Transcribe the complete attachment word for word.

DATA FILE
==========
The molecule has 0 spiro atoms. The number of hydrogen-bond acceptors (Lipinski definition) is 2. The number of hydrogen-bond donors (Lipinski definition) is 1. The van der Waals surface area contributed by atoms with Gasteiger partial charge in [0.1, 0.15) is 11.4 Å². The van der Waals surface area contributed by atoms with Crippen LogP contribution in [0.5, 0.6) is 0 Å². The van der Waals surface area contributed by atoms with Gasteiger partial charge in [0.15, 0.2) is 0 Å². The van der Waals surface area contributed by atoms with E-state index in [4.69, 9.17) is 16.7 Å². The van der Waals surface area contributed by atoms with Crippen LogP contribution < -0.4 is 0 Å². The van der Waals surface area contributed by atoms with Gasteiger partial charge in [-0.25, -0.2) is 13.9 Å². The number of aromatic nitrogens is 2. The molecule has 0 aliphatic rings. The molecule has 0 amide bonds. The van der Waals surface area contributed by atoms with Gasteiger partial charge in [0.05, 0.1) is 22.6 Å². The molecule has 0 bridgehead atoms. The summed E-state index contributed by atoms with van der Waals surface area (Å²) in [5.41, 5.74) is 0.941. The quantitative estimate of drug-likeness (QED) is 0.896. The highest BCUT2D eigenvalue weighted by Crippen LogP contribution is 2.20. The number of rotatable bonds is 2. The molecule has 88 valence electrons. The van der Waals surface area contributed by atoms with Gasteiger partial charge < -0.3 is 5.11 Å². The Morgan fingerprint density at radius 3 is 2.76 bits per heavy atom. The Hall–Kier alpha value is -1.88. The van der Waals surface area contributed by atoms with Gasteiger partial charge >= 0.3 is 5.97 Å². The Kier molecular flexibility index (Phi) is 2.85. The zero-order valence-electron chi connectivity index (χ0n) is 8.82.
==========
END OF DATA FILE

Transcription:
The molecule has 0 spiro atoms. The number of hydrogen-bond acceptors (Lipinski definition) is 2. The number of hydrogen-bond donors (Lipinski definition) is 1. The van der Waals surface area contributed by atoms with Gasteiger partial charge in [0.1, 0.15) is 11.4 Å². The van der Waals surface area contributed by atoms with Crippen LogP contribution in [0.5, 0.6) is 0 Å². The van der Waals surface area contributed by atoms with Gasteiger partial charge in [0.15, 0.2) is 0 Å². The van der Waals surface area contributed by atoms with E-state index in [4.69, 9.17) is 16.7 Å². The van der Waals surface area contributed by atoms with Crippen LogP contribution < -0.4 is 0 Å². The van der Waals surface area contributed by atoms with Gasteiger partial charge in [-0.25, -0.2) is 13.9 Å². The number of aromatic nitrogens is 2. The molecule has 0 aliphatic rings. The molecule has 0 amide bonds. The van der Waals surface area contributed by atoms with Gasteiger partial charge in [0.05, 0.1) is 22.6 Å². The molecule has 0 bridgehead atoms. The summed E-state index contributed by atoms with van der Waals surface area (Å²) in [5.41, 5.74) is 0.941. The quantitative estimate of drug-likeness (QED) is 0.896. The highest BCUT2D eigenvalue weighted by Crippen LogP contribution is 2.20. The number of rotatable bonds is 2. The molecule has 88 valence electrons. The van der Waals surface area contributed by atoms with Gasteiger partial charge < -0.3 is 5.11 Å². The Morgan fingerprint density at radius 3 is 2.76 bits per heavy atom. The Hall–Kier alpha value is -1.88. The van der Waals surface area contributed by atoms with Gasteiger partial charge >= 0.3 is 5.97 Å². The Kier molecular flexibility index (Phi) is 2.85. The zero-order valence-electron chi connectivity index (χ0n) is 8.82.